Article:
In this week’s EconMinute, we’re talking about the September Labour Force Survey.
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September was another solid month for employment with an increase of 19.6k new jobs, led by new full-time positions.
- Employment growth accelerated after a tepid summer. Canada added 157k jobs, finally bringing total jobs, but not employment rate, back to pre-pandemic levels. A similar story in Alberta: 19.6k jobs were added in September, but the percentage of the population with a job sits still slightly below February 2020 levels.
- Job gains in Alberta were led by wholesale and retail trade (15.1k), and a bump in pre-election hiring in the public service. On the downside, hospitality businesses are still struggling, and there were notable losses in construction and agriculture as well.
- Another bit of good news is that job growth in Alberta was entirely in full-time positions. The province added 25.8k full-time jobs in September, while part-time employment was down 6.1k.
- As kids went back to school, many in Alberta started looking for work. The participation rate rose to its highest level in a year, led by working-age women returning to the labour pool. As a result, the unemployment rate in Alberta rose to 8.1% despite solid job gains.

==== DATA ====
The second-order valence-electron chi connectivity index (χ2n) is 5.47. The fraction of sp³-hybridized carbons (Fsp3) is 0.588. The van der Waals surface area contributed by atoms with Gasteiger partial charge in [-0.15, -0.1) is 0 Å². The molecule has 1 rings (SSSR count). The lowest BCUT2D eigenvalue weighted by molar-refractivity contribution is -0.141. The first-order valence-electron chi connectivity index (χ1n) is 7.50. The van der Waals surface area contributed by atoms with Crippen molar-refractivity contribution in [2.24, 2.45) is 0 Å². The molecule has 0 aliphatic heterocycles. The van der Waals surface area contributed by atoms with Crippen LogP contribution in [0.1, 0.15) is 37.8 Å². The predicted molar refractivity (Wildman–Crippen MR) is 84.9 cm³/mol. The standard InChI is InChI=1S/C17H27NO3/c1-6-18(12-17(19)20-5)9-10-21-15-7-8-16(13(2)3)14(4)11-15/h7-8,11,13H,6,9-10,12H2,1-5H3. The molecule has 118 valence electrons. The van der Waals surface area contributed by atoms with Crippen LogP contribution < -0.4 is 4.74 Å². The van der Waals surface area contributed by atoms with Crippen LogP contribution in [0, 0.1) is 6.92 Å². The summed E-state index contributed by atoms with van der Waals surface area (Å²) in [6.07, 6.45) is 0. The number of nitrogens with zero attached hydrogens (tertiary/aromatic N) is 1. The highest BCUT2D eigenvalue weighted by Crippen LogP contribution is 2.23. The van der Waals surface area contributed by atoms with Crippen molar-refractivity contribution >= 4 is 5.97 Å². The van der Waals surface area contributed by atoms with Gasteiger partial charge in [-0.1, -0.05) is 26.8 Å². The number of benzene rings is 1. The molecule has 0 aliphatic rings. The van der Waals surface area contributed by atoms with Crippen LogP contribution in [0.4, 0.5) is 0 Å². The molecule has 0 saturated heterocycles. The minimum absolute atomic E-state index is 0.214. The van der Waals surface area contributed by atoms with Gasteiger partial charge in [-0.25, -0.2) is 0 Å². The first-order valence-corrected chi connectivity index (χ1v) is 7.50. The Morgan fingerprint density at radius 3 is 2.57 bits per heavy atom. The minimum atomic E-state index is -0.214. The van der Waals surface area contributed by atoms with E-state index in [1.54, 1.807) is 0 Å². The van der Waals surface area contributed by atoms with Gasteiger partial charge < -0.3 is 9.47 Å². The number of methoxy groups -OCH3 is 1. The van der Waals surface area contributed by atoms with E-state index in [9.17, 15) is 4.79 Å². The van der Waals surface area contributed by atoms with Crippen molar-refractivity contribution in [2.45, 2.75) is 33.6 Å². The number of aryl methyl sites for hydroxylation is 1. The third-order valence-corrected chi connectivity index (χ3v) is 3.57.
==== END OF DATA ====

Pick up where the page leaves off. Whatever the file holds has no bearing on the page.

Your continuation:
- September also saw a strong recovery in labour market conditions for women in Alberta. Women dominated jobs gains and the employment rate for women 25-54 is now higher than pre-pandemic levels. The exception is women 55+ for whom job prospects remain weak.
- Long-term unemployment—people unemployed for 1+ years—remains a concern in Alberta. The long-term jobless rate fell slightly in September, but is still among the highest in Canada. It’s especially an issue for older Albertans & older women in particular.